Baltimore Sun editorial writer Jay Hancock, examines how each candidate would address the huge unfunded liabilities associated with state pensions and other post employment benefits. In a query sent to both gubernatorial candidates on September 16, 2010, Mr. Hancock asked Governor Martin O’Malley and former Governor Bob Ehrlich, to respond as specifically as possible, how they would address this issue. In an October 12 op-ed piece, Mr. Hancock claims both are vague on the details.
In Maryland, neither Gov. Martin O’Malley nor challenger and former Gov. Robert L. Ehrlich Jr. has said much of anything about pensions. Neither has a plan. And the subject — some $25 billion in unfunded pension and retiree health care benefits owed by Maryland taxpayers — didn’t come up in Monday’s debate between the two.
Maryland owes state employees and retirees pension benefits of something like $51 billion but as of 2008 had only $40 billion on hand to pay for it, leaving an $11 billion gap, according to a February report from the Pew Center on the States. And the 2008 measurement came before the stock market tanked.
And Maryland’s fiscal hole for retiree health care is even deeper than it is for pensions — $15 billion. That’s more than the state’s entire general fund budget this year.
So what would O’Malley and Ehrlich do to fix this huge problem — one they helped create?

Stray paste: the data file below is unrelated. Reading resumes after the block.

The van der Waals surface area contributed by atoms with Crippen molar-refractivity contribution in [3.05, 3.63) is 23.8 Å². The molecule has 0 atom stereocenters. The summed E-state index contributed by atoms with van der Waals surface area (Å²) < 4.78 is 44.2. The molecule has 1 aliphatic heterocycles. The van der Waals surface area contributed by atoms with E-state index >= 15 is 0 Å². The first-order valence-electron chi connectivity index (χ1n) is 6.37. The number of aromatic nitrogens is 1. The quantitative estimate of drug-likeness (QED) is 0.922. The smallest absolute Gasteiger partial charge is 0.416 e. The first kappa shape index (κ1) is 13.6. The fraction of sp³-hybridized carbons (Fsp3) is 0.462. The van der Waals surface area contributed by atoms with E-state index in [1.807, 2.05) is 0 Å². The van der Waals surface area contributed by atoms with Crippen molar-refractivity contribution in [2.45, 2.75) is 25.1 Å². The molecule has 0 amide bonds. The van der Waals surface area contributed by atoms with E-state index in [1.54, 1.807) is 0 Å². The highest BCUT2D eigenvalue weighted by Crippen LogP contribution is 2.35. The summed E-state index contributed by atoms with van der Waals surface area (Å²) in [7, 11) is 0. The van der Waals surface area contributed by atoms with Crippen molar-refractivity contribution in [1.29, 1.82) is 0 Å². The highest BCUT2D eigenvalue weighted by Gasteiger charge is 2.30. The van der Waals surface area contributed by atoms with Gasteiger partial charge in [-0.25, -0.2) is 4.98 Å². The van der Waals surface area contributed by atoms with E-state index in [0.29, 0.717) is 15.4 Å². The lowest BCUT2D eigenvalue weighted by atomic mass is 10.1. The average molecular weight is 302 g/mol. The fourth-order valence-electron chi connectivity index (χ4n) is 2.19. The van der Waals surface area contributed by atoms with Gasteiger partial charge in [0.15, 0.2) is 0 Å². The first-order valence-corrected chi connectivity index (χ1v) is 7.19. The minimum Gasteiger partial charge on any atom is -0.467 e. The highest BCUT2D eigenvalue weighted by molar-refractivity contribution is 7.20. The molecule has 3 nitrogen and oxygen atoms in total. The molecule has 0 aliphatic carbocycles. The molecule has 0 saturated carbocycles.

We have little idea. Several weeks ago I asked both campaigns for pension-reform plans. I took O’Malley at his word when he talked about “fiscal responsibility during difficult times.” If Ehrlich were going to refer to “a mountain of debt” in campaign ads, I figured he would have something to say about fixing the biggest debts of all.
But both candidates responded by stating the obvious and making vague promises.
Fixing the problem “will be a top priority,” said O’Malley spokesman Rick Abbruzzese, who added that it must be done “through a process that involves all stakeholders.” (Translation: The process will include the public-employee unions whose support O’Malley needs.)
Ehrlich reaches out to government workers, too, saying, “We cannot break our obligations to the state employees who have worked in good faith and accrued benefits under the current system,” according to a statement the campaign sent in his name. He’ll engage in “serious discussions with the legislature” and believes that “all sides in this debate should be given equal consideration.”
Ehrlich will introduce bipartisan pension reform to the legislature, he said. For O’Malley’s part, he and legislative leaders just appointed people to the Public Employees and Retirees Benefit Sustainability Commission, Abbruzzese said.
The specific responses of each gubernatorial candidate can be found on Mr. Hancock’s blog.